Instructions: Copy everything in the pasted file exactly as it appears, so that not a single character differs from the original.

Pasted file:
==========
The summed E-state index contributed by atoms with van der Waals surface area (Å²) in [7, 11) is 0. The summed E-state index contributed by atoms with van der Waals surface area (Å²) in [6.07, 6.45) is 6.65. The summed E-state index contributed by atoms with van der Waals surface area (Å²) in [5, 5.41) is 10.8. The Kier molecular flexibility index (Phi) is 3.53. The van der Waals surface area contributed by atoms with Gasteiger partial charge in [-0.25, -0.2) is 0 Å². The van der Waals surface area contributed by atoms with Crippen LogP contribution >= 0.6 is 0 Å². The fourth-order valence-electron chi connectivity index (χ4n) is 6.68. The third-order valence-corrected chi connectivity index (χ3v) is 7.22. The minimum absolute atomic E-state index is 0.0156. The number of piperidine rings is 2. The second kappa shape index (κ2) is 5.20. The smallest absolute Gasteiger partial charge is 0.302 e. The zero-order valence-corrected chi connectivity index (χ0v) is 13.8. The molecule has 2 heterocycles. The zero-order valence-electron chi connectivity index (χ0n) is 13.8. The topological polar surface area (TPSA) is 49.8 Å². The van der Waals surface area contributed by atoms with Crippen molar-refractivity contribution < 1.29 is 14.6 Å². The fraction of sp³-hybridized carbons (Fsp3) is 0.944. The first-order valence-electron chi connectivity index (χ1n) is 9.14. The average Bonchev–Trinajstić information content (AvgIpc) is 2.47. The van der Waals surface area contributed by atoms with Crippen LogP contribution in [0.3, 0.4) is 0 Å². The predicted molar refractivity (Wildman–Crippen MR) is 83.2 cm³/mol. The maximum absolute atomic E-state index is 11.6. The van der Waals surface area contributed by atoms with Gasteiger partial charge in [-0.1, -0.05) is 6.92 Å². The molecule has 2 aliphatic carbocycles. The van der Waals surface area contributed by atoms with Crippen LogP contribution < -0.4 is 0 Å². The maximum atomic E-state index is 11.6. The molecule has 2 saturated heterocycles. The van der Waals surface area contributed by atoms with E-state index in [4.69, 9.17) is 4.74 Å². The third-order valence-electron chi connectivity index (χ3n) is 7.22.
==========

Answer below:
The summed E-state index contributed by atoms with van der Waals surface area (Å²) in [7, 11) is 0. The summed E-state index contributed by atoms with van der Waals surface area (Å²) in [6.07, 6.45) is 6.65. The summed E-state index contributed by atoms with van der Waals surface area (Å²) in [5, 5.41) is 10.8. The Kier molecular flexibility index (Phi) is 3.53. The van der Waals surface area contributed by atoms with Gasteiger partial charge in [-0.25, -0.2) is 0 Å². The van der Waals surface area contributed by atoms with Crippen LogP contribution >= 0.6 is 0 Å². The fourth-order valence-electron chi connectivity index (χ4n) is 6.68. The third-order valence-corrected chi connectivity index (χ3v) is 7.22. The minimum absolute atomic E-state index is 0.0156. The number of piperidine rings is 2. The second kappa shape index (κ2) is 5.20. The smallest absolute Gasteiger partial charge is 0.302 e. The zero-order valence-corrected chi connectivity index (χ0v) is 13.8. The molecule has 2 heterocycles. The zero-order valence-electron chi connectivity index (χ0n) is 13.8. The topological polar surface area (TPSA) is 49.8 Å². The van der Waals surface area contributed by atoms with Crippen molar-refractivity contribution < 1.29 is 14.6 Å². The fraction of sp³-hybridized carbons (Fsp3) is 0.944. The first-order valence-electron chi connectivity index (χ1n) is 9.14. The average Bonchev–Trinajstić information content (AvgIpc) is 2.47. The van der Waals surface area contributed by atoms with Crippen LogP contribution in [0.3, 0.4) is 0 Å². The predicted molar refractivity (Wildman–Crippen MR) is 83.2 cm³/mol. The maximum absolute atomic E-state index is 11.6. The van der Waals surface area contributed by atoms with Gasteiger partial charge in [-0.1, -0.05) is 6.92 Å². The molecule has 2 aliphatic carbocycles. The van der Waals surface area contributed by atoms with Crippen LogP contribution < -0.4 is 0 Å². The maximum atomic E-state index is 11.6. The molecule has 2 saturated heterocycles. The van der Waals surface area contributed by atoms with E-state index in [4.69, 9.17) is 4.74 Å². The third-order valence-electron chi connectivity index (χ3n) is 7.22.